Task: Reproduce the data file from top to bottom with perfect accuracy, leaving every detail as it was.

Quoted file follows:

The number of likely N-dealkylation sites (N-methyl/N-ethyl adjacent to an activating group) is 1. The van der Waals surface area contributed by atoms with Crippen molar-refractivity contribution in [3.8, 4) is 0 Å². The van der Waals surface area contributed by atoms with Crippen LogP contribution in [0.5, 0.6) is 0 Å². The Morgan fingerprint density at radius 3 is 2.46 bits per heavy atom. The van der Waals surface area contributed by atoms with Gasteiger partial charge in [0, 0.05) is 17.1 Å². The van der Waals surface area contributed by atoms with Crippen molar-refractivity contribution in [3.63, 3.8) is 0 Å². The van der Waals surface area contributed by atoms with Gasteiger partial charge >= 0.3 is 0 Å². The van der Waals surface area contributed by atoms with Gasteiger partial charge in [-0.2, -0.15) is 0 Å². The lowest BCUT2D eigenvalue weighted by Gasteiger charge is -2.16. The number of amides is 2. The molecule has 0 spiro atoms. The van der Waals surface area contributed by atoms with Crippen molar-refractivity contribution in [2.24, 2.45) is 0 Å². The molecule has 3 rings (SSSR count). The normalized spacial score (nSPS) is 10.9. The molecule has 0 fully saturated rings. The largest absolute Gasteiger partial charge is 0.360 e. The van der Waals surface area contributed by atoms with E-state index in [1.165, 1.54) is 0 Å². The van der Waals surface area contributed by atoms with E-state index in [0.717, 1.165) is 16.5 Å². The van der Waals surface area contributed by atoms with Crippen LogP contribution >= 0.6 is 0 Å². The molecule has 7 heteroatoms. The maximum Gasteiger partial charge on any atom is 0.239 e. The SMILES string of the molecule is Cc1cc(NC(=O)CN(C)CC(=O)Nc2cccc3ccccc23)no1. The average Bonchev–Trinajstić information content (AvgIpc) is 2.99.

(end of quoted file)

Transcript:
The number of likely N-dealkylation sites (N-methyl/N-ethyl adjacent to an activating group) is 1. The van der Waals surface area contributed by atoms with Crippen molar-refractivity contribution in [3.8, 4) is 0 Å². The van der Waals surface area contributed by atoms with Crippen LogP contribution in [0.5, 0.6) is 0 Å². The Morgan fingerprint density at radius 3 is 2.46 bits per heavy atom. The van der Waals surface area contributed by atoms with Gasteiger partial charge in [0, 0.05) is 17.1 Å². The van der Waals surface area contributed by atoms with Crippen molar-refractivity contribution in [3.63, 3.8) is 0 Å². The van der Waals surface area contributed by atoms with Gasteiger partial charge >= 0.3 is 0 Å². The van der Waals surface area contributed by atoms with Gasteiger partial charge in [-0.2, -0.15) is 0 Å². The lowest BCUT2D eigenvalue weighted by Gasteiger charge is -2.16. The number of amides is 2. The molecule has 0 spiro atoms. The van der Waals surface area contributed by atoms with Crippen molar-refractivity contribution in [2.24, 2.45) is 0 Å². The molecule has 3 rings (SSSR count). The normalized spacial score (nSPS) is 10.9. The molecule has 0 fully saturated rings. The largest absolute Gasteiger partial charge is 0.360 e. The van der Waals surface area contributed by atoms with E-state index in [1.165, 1.54) is 0 Å². The van der Waals surface area contributed by atoms with E-state index in [0.717, 1.165) is 16.5 Å². The van der Waals surface area contributed by atoms with Crippen LogP contribution >= 0.6 is 0 Å². The molecule has 7 heteroatoms. The maximum Gasteiger partial charge on any atom is 0.239 e. The SMILES string of the molecule is Cc1cc(NC(=O)CN(C)CC(=O)Nc2cccc3ccccc23)no1. The average Bonchev–Trinajstić information content (AvgIpc) is 2.99.